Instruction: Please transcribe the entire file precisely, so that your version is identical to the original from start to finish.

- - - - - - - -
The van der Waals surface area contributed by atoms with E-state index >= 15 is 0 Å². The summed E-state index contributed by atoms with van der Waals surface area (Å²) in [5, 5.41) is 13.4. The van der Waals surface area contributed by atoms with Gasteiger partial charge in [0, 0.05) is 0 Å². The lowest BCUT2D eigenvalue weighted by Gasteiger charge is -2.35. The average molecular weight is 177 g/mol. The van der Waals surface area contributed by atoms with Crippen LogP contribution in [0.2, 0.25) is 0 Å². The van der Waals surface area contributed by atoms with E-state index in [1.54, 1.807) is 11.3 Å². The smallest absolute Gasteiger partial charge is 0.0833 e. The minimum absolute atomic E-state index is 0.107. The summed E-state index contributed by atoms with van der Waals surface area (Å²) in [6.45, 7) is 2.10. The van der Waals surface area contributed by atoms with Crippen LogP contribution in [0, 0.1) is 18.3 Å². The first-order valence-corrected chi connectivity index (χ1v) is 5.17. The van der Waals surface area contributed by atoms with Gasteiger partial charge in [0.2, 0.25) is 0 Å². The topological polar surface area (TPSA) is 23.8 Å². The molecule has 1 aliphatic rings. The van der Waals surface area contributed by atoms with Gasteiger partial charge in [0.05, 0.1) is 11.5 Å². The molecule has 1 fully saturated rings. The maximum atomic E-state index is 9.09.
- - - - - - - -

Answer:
The van der Waals surface area contributed by atoms with E-state index >= 15 is 0 Å². The summed E-state index contributed by atoms with van der Waals surface area (Å²) in [5, 5.41) is 13.4. The van der Waals surface area contributed by atoms with Gasteiger partial charge in [0, 0.05) is 0 Å². The lowest BCUT2D eigenvalue weighted by Gasteiger charge is -2.35. The average molecular weight is 177 g/mol. The van der Waals surface area contributed by atoms with Crippen LogP contribution in [0.2, 0.25) is 0 Å². The van der Waals surface area contributed by atoms with E-state index in [1.54, 1.807) is 11.3 Å². The smallest absolute Gasteiger partial charge is 0.0833 e. The minimum absolute atomic E-state index is 0.107. The summed E-state index contributed by atoms with van der Waals surface area (Å²) in [6.45, 7) is 2.10. The van der Waals surface area contributed by atoms with Crippen LogP contribution in [0, 0.1) is 18.3 Å². The first-order valence-corrected chi connectivity index (χ1v) is 5.17. The van der Waals surface area contributed by atoms with Gasteiger partial charge in [0.2, 0.25) is 0 Å². The topological polar surface area (TPSA) is 23.8 Å². The molecule has 1 aliphatic rings. The van der Waals surface area contributed by atoms with Gasteiger partial charge in [0.05, 0.1) is 11.5 Å². The molecule has 1 fully saturated rings. The maximum atomic E-state index is 9.09.